Asymptotic Representation of the Solutions of Linear Volterra Difference Equations
© Győri and L. Horváth. 2008
Received: 26 February 2008
Accepted: 4 April 2008
Published: 15 April 2008
This article analyses the asymptotic behaviour of solutions of linear Volterra difference equations. Some sufficient conditions are presented under which the solutions to a general linear equation converge to limits, which are given by a limit formula. This result is then used to obtain the exact asymptotic representation of the solutions of a class of convolution scalar difference equations, which have real characteristic roots. We give examples showing the accuracy of our results.
The literature on the asymptotic theory of the solutions of Volterra difference equations is extensive, and application of this theory is rapidly increasing to various fields. For the basic theory of difference equations, we choose to refer to the books by Agarwal , Elaydi , and Kelley and Peterson . Recent contribution to the asymptotic theory of difference equations is given in the papers by Kolmanovskii et al. , Medina , Medina and Gil , and Song and Baker ; see [8–19] for related results.
In our case, we split the sum in (1.1) only into two terms, and the condition (1.5) is not assumed. In fact, we show an example in Section 4, where (1.5) does not hold and hence in [20, Theorem 3.1] is not applicable. At the same time our main theorem gives a limit formula. It is also interesting to note that our proof is simpler than it was applied in .
In the paper  (see also ), it is shown that if satisfies (1.8) and (1.9), and the initial sequence is suitable, then for the solution of (1.6) and (1.7) the sequence , is bounded. Furthermore, some extra conditions guarantee that the limit is finite and satisfies a limit formula.
In our paper, we improve considerably the result in . First, we give explicit necessary and sufficient conditions for the existence of a for which (1.8) and (1.9) are satisfied. Second, we prove the existence of the limit and give a limit formula for under the condition only . These two statements are formulated in our second main theorem stated in Section 3. The proof of the existence of is based on our first main result.
The article is organized as follows. In Section 2, we briefly explain some notation and definitions which are used to state and to prove our results. In Section 3, we state our two main results, whose proofs are relegated to Section 5.
Our theory is illustrated by examples in Section 4, including an interesting nonconvolution equation. This example shows the significance of the middle sum in (1.3), since only this term contributes to the limit of the solution of (1.1) in this case.
2. Mathematical Preliminaries
In this section, we briefly explain some notation and well-known mathematical facts which are used in this paper.
Let be the set of integers, and . stands for the set of all -dimensional column vectors with real components and is the space of all by real matrices. The zero matrix in is denoted by , and the identity matrix by . Let be the matrix in whose elements are all . The absolute value of the vector and the matrix is defined by and , respectively. The vector and the matrix is nonnegative if and , , respectively. In this case, we write and . can be endowed with any norms, but they are equivalent. A vector norm is denoted by and the norm of a matrix in induced by this vector norm is also denoted by . The spectral radius of the matrix is given by , which is independent of the norm employed to calculate it.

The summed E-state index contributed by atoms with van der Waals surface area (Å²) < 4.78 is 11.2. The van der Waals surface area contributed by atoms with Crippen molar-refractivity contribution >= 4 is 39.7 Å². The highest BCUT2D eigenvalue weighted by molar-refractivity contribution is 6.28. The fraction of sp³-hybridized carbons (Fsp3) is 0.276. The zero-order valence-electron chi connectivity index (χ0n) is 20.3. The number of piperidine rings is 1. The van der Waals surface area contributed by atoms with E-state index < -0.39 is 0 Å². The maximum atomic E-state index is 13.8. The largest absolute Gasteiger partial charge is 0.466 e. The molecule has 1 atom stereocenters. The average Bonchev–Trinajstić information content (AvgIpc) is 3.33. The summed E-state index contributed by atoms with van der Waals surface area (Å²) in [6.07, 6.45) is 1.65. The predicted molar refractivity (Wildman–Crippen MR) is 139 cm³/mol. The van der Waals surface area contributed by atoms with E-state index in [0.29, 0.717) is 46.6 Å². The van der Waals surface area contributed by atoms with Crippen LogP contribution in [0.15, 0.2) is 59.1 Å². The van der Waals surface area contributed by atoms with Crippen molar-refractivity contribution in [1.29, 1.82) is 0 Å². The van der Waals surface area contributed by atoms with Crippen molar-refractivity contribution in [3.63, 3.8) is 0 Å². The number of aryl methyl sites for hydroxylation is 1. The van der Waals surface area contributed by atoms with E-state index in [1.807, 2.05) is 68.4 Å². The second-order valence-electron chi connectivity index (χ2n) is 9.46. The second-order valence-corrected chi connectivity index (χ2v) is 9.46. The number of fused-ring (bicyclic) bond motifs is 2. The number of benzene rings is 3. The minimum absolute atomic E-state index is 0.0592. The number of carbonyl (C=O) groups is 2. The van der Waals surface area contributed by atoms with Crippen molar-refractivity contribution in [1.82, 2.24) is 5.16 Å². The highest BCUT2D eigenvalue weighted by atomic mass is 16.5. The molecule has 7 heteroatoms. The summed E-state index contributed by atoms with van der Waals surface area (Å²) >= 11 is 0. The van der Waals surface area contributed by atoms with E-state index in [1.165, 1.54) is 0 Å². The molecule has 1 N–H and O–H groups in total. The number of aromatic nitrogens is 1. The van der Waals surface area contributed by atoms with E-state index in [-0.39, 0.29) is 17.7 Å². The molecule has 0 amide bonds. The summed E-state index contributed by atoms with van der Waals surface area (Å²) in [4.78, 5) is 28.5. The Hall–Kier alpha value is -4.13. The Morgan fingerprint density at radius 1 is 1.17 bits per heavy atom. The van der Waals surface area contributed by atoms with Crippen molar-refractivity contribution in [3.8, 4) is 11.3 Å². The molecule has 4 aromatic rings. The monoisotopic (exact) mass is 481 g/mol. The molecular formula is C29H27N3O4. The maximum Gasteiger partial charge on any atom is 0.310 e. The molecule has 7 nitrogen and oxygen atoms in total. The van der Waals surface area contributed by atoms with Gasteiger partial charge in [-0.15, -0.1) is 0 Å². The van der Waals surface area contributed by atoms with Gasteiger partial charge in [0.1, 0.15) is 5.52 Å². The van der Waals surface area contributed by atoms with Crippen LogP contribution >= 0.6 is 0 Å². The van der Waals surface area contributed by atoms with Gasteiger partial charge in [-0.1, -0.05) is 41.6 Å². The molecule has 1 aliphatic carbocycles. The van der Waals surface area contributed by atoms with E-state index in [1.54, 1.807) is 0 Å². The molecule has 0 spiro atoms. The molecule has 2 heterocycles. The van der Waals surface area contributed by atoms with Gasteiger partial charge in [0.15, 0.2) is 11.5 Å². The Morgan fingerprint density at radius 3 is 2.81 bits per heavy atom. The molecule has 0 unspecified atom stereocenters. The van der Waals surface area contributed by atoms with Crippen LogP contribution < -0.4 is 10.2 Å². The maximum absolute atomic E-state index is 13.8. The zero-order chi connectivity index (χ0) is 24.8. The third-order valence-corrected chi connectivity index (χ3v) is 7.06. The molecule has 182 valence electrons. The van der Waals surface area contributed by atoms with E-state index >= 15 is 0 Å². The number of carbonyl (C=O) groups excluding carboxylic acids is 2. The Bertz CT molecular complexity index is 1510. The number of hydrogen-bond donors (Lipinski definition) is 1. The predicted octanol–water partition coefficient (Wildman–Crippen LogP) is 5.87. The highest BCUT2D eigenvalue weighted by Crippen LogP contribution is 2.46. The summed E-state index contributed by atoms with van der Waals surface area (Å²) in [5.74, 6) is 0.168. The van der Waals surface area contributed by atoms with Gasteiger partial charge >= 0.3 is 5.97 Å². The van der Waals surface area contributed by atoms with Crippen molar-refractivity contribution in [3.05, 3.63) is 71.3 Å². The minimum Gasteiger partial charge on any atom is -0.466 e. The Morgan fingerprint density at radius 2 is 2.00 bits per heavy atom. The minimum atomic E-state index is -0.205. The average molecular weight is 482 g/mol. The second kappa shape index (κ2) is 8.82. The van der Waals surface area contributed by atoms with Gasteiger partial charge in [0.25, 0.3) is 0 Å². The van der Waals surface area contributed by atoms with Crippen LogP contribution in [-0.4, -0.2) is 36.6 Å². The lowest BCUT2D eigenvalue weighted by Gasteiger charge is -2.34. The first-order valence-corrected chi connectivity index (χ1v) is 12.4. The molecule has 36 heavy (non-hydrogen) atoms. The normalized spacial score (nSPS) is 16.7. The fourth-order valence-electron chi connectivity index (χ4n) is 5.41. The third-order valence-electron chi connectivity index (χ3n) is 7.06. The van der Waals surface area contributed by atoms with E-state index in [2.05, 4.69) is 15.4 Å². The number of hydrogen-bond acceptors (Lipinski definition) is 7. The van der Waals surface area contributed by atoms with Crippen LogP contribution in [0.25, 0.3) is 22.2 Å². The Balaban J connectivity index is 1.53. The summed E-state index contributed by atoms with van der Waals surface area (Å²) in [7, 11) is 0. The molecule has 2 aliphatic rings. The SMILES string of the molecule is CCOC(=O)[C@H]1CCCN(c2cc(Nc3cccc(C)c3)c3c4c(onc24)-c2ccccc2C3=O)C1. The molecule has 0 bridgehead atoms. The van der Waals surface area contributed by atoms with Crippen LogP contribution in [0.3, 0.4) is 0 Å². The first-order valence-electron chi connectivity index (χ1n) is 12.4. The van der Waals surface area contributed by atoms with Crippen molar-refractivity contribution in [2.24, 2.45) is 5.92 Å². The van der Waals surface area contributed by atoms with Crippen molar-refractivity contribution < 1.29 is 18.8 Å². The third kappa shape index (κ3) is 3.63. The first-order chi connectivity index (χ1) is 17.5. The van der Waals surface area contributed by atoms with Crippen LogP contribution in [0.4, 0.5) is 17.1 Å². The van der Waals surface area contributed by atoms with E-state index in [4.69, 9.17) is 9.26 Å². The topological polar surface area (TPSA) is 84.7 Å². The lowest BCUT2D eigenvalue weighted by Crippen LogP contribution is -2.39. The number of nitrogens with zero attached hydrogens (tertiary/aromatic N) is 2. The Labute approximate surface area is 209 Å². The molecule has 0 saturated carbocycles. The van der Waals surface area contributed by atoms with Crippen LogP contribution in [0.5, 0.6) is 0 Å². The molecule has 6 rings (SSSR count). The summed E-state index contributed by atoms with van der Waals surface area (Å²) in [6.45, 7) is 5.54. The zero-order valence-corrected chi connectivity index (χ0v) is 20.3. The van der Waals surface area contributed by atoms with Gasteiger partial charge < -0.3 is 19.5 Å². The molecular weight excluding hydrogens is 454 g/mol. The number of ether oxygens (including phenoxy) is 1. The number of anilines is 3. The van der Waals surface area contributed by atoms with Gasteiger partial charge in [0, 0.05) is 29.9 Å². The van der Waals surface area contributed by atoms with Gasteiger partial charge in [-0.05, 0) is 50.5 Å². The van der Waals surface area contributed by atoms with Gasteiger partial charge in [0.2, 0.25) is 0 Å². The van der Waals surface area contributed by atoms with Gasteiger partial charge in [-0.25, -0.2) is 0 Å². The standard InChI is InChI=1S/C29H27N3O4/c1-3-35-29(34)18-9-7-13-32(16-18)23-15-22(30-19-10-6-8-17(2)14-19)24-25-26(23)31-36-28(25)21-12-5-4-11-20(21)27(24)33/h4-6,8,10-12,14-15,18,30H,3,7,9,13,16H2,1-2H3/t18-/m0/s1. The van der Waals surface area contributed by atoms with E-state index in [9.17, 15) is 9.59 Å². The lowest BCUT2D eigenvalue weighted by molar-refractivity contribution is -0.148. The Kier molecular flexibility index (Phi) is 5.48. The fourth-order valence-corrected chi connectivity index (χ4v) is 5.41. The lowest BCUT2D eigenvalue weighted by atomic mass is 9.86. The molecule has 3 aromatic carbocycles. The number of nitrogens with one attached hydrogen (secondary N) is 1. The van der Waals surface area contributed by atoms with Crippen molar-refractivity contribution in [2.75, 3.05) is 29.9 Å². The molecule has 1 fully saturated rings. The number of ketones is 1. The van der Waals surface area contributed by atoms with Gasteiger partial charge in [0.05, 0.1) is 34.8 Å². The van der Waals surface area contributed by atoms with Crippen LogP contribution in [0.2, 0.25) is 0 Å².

A partial ordering is defined on by letting if and only if . The partial ordering enables us to define the , and so forth for the sequences of vectors and matrices, which can also be determined componentwise and elementwise, respectively. It is known that for , and if and .
3. The Main Results
Here, we assume
Now, we are in a position to state our first main result.
By a solution of the Volterra difference equation (3.7) we mean a sequence satisfies (3.7) for any .
It can be easily seen that for any initial sequence , (3.7) has exactly one solution satisfying (3.8). This unique solution is denoted by and it is called the solution of the initial value problem (3.7), (3.8).
Now, we are ready to state our second result which will be proved in Section 5. This result shows that the implicit condition (A) and the explicit condition (B) are equivalent and the solutions of (3.7) can be asymptotically characterized by as .
4. Examples and the Discussion of the Results
In this section, we illustrate our results by examples and the interested reader could also find some discussions.
Our Theorem 3.1 is given for system of equations, however the next example shows that this result is also new even in scalar case.
Then, it can be easily seen that problem (4.1), (4.2) is equivalent to problem (3.1), (3.2).
and hence in [20, Theorem 3.1] is not applicable.
5. Proofs of the Main Theorems
5.1. Proof of Theorem 3.1
To prove Theorem 3.1 we need the next result from .
Now, we prove some lemmas.
thus (5.2) is satisfied.
Since the matrix is invertible, which shows the uniqueness part of the lemma. On the other hand, by Lemma 5.1 we have that is a bounded sequence, and hence is finite. Thus, is well defined and satisfies (5.28). The proof is complete.
Now, we prove Theorem 3.1.
and hence the proof of Theorem 3.1 is complete.
5.2. Proof of Theorem 3.3
Theorem 3.3 will be proved after some preparatory lemmas.